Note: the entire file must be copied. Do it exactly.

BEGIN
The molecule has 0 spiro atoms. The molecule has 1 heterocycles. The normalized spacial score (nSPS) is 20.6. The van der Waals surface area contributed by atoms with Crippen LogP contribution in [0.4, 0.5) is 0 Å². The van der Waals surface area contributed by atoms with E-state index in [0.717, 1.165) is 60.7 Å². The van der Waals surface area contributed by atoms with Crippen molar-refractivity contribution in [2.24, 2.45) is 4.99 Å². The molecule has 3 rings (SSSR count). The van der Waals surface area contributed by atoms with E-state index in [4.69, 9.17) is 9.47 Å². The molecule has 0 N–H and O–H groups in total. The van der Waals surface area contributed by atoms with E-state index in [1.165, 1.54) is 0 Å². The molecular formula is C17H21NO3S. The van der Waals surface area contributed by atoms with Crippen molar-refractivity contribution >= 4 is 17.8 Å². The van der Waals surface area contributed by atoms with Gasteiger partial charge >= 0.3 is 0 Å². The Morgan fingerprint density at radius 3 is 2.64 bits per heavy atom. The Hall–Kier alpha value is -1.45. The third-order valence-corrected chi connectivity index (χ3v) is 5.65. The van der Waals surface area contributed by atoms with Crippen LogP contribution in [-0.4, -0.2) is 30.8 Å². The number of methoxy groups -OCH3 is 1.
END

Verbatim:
The molecule has 0 spiro atoms. The molecule has 1 heterocycles. The normalized spacial score (nSPS) is 20.6. The van der Waals surface area contributed by atoms with Crippen LogP contribution in [0.4, 0.5) is 0 Å². The van der Waals surface area contributed by atoms with E-state index in [0.717, 1.165) is 60.7 Å². The van der Waals surface area contributed by atoms with Crippen molar-refractivity contribution in [2.24, 2.45) is 4.99 Å². The molecule has 3 rings (SSSR count). The van der Waals surface area contributed by atoms with E-state index in [4.69, 9.17) is 9.47 Å². The molecule has 0 N–H and O–H groups in total. The van der Waals surface area contributed by atoms with E-state index in [1.165, 1.54) is 0 Å². The molecular formula is C17H21NO3S. The van der Waals surface area contributed by atoms with Crippen molar-refractivity contribution >= 4 is 17.8 Å². The van der Waals surface area contributed by atoms with Gasteiger partial charge >= 0.3 is 0 Å². The Morgan fingerprint density at radius 3 is 2.64 bits per heavy atom. The Hall–Kier alpha value is -1.45. The third-order valence-corrected chi connectivity index (χ3v) is 5.65. The van der Waals surface area contributed by atoms with Crippen LogP contribution in [-0.4, -0.2) is 30.8 Å². The number of methoxy groups -OCH3 is 1.